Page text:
• A sudden change in your diet, such as the consumption of high-fiber fruits, may cause bloating, gas, and diarrhea as your body adjusts.
  • Teenagers and people with certain health conditions should avoid detox diets since they may not get enough calories and protein.
  • Cleansers and detoxers have no long-term purpose other than to get people started on a healthy diet and exercise program.
  • Compared to natural mechanisms, detoxes do not seem to be as effective at removing toxins from the body.

Regardless of your decision, it is important to remember that your body tries to eliminate toxins naturally. Exercise-friendly diets include fruit, vegetables, whole grains, legumes, and nuts, besides being healthy for the overall body.


Back To School Roundup

Omgosh hair brushing can bring the anxiety and tears for some kids. My daughter use to hate me brushing her hair. Crave Naturals' O.G. Glide Thru Detangling Brush.

The CDC estimates that approximately 6-12 million cases of head lice occur in the United States yearly, mainly in children ages 3-11 years old. Luckily, we have Risa Barash, aka “Lice Lady” and founder of Fairy Tales Hair Carethe #1 line of all-natural hair care for kids, which, as an added bonus, also protects them from lice!

 I am in love with my @lamy_official Fountain Pen. Such a great feel and glides so smoothly across the paper. Haven’t missed a day writing in my journal since I got it! 

THE LUMICHARGE II LED-BACK TO SCHOOL SPECIAL: Lumicharge will have LUMI 30 code for 30% LumiCharge II is an all-in-one desk lamp. It’s multi-functional features include a convenient place to charge your phone with a universal charging dock (all phone types) and the 10W Wireless Fast Charger that charges two phones at once! The overall minimalistic presence of the 2.0 version will turn your desk into an efficient and non-cluttered study or work space! With three different hues (cool, warm and yellow), different levels of brightness, directional lighting, built-in-motion sensor to turn on when entering a room and an anti-bacterial surface-important in today’s environment.  This model includes an upgraded dimmable calendar display with daylight savings, date, temperature and calendar with alarm options. LumiCharge has a T2W model with a bluetooth speaker.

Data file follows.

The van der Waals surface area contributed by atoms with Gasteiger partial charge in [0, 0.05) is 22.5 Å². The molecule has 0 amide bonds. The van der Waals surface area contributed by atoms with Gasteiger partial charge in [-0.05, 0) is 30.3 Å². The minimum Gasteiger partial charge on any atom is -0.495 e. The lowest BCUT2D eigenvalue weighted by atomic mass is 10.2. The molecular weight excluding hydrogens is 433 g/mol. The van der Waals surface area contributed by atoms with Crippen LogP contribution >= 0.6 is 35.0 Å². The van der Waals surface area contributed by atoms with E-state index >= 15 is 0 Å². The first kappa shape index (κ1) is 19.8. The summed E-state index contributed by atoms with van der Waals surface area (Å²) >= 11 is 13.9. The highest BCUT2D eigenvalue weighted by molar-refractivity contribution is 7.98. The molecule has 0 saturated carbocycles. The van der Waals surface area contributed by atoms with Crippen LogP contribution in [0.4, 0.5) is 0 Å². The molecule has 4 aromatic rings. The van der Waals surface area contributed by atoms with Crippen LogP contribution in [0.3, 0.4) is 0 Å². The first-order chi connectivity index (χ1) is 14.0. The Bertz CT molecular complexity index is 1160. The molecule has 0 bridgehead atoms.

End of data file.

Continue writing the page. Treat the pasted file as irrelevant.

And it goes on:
@thelumicharge AVAILABLE: 

Fenrici - Trendy New Backpacks and Lunchboxes: 

Mermaids and dinosaurs - oh my! Fenrici has debuted new, eco-conscious backpacks and matching lunchboxes that feature dinosaurs, mermaids and more for back-to-school. With exciting new patterns to hold all of the essentials, kids will love carrying everything in a roomy, comfortable pack. Durable and made from recycled materials, the backpacks can hold a laptop, books and more. The new backpacks and matching lunchboxes are available on and, with every purchase giving back to Global Genes. Trendy new patterns include Aqua Mermaid, Blue Dinosaur, Purple Terrazzo, Camo, Tie-Dye Blue, Tie-Dye Pink and Leopard. I stole my daughter's new galaxy backpack to use this summer. I love the colors and the amount of space. Holds everything I need.